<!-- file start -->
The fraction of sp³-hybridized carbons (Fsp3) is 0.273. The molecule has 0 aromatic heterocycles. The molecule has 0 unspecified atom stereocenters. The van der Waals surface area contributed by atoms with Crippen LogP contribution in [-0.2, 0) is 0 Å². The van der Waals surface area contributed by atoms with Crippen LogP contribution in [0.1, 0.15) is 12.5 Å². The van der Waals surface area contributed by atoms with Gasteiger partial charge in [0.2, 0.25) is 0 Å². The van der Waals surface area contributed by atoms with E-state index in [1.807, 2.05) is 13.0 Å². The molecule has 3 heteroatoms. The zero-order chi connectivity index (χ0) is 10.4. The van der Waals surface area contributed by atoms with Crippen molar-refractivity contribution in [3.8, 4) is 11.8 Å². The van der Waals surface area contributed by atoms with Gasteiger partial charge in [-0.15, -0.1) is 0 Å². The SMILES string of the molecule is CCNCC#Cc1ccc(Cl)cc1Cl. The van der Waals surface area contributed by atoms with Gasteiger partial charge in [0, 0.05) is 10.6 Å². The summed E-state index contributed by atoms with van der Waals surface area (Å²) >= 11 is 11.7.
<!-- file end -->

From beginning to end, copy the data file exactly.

The fraction of sp³-hybridized carbons (Fsp3) is 0.273. The molecule has 0 aromatic heterocycles. The molecule has 0 unspecified atom stereocenters. The van der Waals surface area contributed by atoms with Crippen LogP contribution in [-0.2, 0) is 0 Å². The van der Waals surface area contributed by atoms with Crippen LogP contribution in [0.1, 0.15) is 12.5 Å². The van der Waals surface area contributed by atoms with Gasteiger partial charge in [0.2, 0.25) is 0 Å². The van der Waals surface area contributed by atoms with E-state index in [1.807, 2.05) is 13.0 Å². The molecule has 3 heteroatoms. The zero-order chi connectivity index (χ0) is 10.4. The van der Waals surface area contributed by atoms with Crippen molar-refractivity contribution in [3.8, 4) is 11.8 Å². The van der Waals surface area contributed by atoms with Gasteiger partial charge in [-0.15, -0.1) is 0 Å². The SMILES string of the molecule is CCNCC#Cc1ccc(Cl)cc1Cl. The van der Waals surface area contributed by atoms with Gasteiger partial charge in [0, 0.05) is 10.6 Å². The summed E-state index contributed by atoms with van der Waals surface area (Å²) >= 11 is 11.7.